What happens when we eat, say, a piece of bread?
- Most foods are not bite-sized, so we have to cut it up, tear it apart, or bite off a chunk.
- When we put it in our mouth, we chew it. That breaks it up even more.
- We digest it in our stomach and intestines, breaking it up very thoroughly.
From there, it enters the bloodstream and is carried to every cell in our body.
On the last evening of his earthly life, Jesus broke the bread, gave it to his disciples, and said, “Take. Eat. This is my body” (Matthew 26:26).
Earlier, he had claimed to be the bread of life in a synagogue filled with adversaries and disciples who then abandoned him. His message was the same: people cannot live unless they eat his body.
What we eat in communion
So what happens to the bread we take at communion? In the natural, the same thing that happens with anything else we eat. Spiritually, it matters that Jesus himself broke the bread, for it is not only his body, but his body broken for the remission of sin.
The Lamb of God, to change metaphors, was slain before all worlds. He died for our sin before we were alive to sin. He broke the bread of life and gave it to us. In sin, we broke it further, down to the molecular level, so to speak. When we eat the bread of life in remembrance, it enters the spiritual “bloodstream” and is carried to every part of our spirit.
In the same way, Jesus took the cup, called it his blood, and commanded the disciples to drink it. He had earlier told the congregation in Capernaum that they had to drink his blood in order to live. Under the law, however, eating blood–especially the blood of a sacrificial animal–was strictly forbidden, even though in some kinds of sacrifices God not only allowed but commanded the priests and sometimes even the people to eat the meat.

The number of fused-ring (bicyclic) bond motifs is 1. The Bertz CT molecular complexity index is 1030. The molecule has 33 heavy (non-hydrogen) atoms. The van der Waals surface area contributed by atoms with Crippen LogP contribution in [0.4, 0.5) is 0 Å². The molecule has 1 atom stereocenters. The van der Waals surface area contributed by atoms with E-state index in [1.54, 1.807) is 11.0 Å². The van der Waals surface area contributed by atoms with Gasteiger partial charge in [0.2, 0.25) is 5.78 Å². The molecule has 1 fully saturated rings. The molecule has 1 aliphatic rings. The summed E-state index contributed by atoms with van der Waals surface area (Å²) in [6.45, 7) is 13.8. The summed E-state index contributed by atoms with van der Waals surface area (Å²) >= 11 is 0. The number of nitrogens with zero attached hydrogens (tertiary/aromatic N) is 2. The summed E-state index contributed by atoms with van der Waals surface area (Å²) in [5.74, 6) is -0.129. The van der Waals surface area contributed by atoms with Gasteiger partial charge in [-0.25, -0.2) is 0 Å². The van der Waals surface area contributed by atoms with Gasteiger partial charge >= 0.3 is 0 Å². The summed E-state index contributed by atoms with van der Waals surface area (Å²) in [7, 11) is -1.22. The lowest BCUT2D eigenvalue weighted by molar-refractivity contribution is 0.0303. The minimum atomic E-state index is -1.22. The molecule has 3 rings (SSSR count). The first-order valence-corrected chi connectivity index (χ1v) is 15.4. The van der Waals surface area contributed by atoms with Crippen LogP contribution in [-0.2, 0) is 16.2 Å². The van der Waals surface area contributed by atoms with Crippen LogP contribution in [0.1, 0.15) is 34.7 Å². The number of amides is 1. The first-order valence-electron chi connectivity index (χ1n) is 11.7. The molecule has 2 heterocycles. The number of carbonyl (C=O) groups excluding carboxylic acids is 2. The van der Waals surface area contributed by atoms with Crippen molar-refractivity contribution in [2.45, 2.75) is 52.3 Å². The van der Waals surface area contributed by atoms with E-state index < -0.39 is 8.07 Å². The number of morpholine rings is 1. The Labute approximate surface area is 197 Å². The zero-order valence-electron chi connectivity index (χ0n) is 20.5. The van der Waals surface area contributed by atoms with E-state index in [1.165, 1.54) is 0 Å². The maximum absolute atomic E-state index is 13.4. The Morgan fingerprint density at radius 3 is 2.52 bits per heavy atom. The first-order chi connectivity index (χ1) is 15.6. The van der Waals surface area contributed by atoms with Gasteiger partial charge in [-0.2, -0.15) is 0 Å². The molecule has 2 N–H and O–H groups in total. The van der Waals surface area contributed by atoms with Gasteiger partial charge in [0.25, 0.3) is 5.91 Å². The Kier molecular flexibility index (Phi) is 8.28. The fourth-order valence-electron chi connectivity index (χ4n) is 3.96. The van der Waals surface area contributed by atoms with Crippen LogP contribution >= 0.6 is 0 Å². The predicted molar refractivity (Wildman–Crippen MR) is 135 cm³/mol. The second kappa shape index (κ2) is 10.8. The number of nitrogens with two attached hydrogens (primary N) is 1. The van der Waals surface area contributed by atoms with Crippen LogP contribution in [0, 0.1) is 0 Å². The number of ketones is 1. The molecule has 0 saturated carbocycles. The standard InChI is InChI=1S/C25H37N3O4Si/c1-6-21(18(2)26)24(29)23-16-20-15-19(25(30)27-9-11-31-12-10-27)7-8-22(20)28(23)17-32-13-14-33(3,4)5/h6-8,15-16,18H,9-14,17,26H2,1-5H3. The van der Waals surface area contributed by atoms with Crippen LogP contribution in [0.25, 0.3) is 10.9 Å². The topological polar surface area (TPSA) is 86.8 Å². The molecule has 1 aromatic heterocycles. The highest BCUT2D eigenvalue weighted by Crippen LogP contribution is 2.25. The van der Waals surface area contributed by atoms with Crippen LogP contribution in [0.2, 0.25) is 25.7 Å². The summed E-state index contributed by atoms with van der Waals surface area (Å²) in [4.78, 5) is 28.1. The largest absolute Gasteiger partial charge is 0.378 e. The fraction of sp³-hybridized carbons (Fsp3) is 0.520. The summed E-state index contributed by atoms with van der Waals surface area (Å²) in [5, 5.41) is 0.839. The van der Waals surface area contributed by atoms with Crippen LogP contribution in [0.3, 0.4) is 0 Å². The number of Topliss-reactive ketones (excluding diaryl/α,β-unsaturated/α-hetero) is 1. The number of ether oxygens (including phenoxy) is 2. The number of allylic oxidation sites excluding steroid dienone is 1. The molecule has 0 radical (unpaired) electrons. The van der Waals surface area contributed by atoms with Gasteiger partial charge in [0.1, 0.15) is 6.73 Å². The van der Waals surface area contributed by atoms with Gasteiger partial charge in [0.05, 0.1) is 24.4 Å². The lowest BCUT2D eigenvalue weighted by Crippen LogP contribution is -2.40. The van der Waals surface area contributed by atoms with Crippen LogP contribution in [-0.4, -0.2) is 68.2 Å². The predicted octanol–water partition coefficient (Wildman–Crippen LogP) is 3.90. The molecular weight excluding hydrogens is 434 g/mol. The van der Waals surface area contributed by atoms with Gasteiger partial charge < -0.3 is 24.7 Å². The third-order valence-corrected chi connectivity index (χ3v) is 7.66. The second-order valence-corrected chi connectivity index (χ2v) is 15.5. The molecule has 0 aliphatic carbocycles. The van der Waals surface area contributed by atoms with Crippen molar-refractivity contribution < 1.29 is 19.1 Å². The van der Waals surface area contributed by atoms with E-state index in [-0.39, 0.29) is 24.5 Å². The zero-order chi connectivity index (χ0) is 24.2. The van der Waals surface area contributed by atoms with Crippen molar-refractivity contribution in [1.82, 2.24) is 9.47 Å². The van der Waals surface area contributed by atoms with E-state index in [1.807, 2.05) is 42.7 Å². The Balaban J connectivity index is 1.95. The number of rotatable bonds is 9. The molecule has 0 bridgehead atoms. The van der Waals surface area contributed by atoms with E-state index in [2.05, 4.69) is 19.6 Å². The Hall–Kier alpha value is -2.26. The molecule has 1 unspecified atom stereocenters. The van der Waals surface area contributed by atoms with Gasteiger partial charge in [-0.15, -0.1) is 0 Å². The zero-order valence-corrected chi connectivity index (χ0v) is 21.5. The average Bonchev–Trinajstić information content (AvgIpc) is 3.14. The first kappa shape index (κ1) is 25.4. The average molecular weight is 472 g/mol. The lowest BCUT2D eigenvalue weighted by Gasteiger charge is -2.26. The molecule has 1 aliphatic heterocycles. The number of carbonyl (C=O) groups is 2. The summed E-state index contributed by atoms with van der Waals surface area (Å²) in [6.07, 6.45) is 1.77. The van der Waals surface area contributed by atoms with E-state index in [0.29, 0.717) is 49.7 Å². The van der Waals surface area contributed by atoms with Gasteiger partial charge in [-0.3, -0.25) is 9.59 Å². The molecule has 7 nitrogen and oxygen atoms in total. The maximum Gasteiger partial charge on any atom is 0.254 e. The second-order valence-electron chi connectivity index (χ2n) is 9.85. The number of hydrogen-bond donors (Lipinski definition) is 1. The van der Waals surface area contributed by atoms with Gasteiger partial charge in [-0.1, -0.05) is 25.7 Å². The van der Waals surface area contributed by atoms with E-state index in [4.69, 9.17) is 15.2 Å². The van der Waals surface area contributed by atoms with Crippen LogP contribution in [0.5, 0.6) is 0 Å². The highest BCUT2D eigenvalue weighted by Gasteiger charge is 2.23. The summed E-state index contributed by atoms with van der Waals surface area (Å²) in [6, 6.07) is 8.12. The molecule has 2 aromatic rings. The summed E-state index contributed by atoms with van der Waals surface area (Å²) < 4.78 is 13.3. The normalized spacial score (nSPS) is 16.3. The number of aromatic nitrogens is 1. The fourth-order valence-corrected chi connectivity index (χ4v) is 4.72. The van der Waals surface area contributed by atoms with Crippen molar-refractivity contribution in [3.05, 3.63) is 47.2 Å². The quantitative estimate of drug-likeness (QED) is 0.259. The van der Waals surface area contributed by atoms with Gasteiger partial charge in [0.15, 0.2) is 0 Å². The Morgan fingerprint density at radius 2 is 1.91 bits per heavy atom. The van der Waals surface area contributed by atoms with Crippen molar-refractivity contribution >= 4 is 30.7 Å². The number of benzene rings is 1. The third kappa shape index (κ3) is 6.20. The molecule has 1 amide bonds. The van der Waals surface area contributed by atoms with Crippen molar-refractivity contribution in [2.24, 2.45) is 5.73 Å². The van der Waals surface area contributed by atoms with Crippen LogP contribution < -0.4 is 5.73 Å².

What happens at communion
What changed? The body of Christ has another meaning besides the bread at communion. The church as a whole is likewise the body of Christ. Apart from the incarnation and the risen Christ, there can be no body of Christ on earth. Under the law, Christ had not come, died, or risen. Within the body, blood cleanses. Outside the body it stains, ruins, and contaminates.
Paul warned people to examine themselves lest they eat and drink judgment to themselves. The judgment fell for not judging the body rightly. Surely in this context Paul does not warn against someone failing to judge his or her own body, but rather the body of Christ–understood both as the bread and the church.
Think of grape juice or wine. When we drink it, it goes through the digestive system into the bloodstream and provides nourishment. When we spill it, we have only a mess to clean up and possibly something ruined beyond all hope of getting clean. So meditate on the body and blood of Christ at communion time in order to drink the blood and not spill it.
What, therefore, does it mean for the church to be the body of Christ? You are one cell in that body. You are what you eat. You eat Christ’s body, the bread of life, as an individual sinner and receive the nourishment as a member of the body of Christ, the church.
Everyone you see in the church is a cell in that body–unfortunately including anyone who has hurt you or offended you. Don’t daydream and take communion absentmindedly. Don’t look across the congregation and remember offenses without forgiving. You want the bread of life to nourish you, not make you sick. You want to drink the blood of Christ, not spill it. That way it will cleanse, not pollute you.